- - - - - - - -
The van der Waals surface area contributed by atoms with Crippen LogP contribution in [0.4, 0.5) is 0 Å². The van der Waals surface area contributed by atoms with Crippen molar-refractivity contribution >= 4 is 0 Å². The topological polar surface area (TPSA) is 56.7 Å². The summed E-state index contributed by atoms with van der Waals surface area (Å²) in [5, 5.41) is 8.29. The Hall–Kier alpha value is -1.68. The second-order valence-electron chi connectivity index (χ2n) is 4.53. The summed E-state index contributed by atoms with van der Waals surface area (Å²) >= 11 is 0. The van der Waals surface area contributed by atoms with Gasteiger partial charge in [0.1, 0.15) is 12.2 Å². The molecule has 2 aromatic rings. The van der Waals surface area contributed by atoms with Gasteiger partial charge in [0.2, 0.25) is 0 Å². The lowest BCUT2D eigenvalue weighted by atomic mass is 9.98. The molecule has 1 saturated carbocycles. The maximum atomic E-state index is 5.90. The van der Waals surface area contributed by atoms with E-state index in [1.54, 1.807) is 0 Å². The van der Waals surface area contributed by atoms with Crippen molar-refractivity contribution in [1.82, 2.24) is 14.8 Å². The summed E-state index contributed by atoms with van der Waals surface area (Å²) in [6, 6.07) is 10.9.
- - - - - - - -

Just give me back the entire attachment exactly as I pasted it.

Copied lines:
The van der Waals surface area contributed by atoms with Crippen LogP contribution in [0.4, 0.5) is 0 Å². The van der Waals surface area contributed by atoms with Crippen molar-refractivity contribution >= 4 is 0 Å². The topological polar surface area (TPSA) is 56.7 Å². The summed E-state index contributed by atoms with van der Waals surface area (Å²) in [5, 5.41) is 8.29. The Hall–Kier alpha value is -1.68. The second-order valence-electron chi connectivity index (χ2n) is 4.53. The summed E-state index contributed by atoms with van der Waals surface area (Å²) >= 11 is 0. The van der Waals surface area contributed by atoms with Gasteiger partial charge in [0.1, 0.15) is 12.2 Å². The molecule has 2 aromatic rings. The van der Waals surface area contributed by atoms with Gasteiger partial charge in [0.2, 0.25) is 0 Å². The lowest BCUT2D eigenvalue weighted by atomic mass is 9.98. The molecule has 1 saturated carbocycles. The maximum atomic E-state index is 5.90. The van der Waals surface area contributed by atoms with E-state index in [1.54, 1.807) is 0 Å². The van der Waals surface area contributed by atoms with Crippen molar-refractivity contribution in [1.82, 2.24) is 14.8 Å². The summed E-state index contributed by atoms with van der Waals surface area (Å²) in [6, 6.07) is 10.9.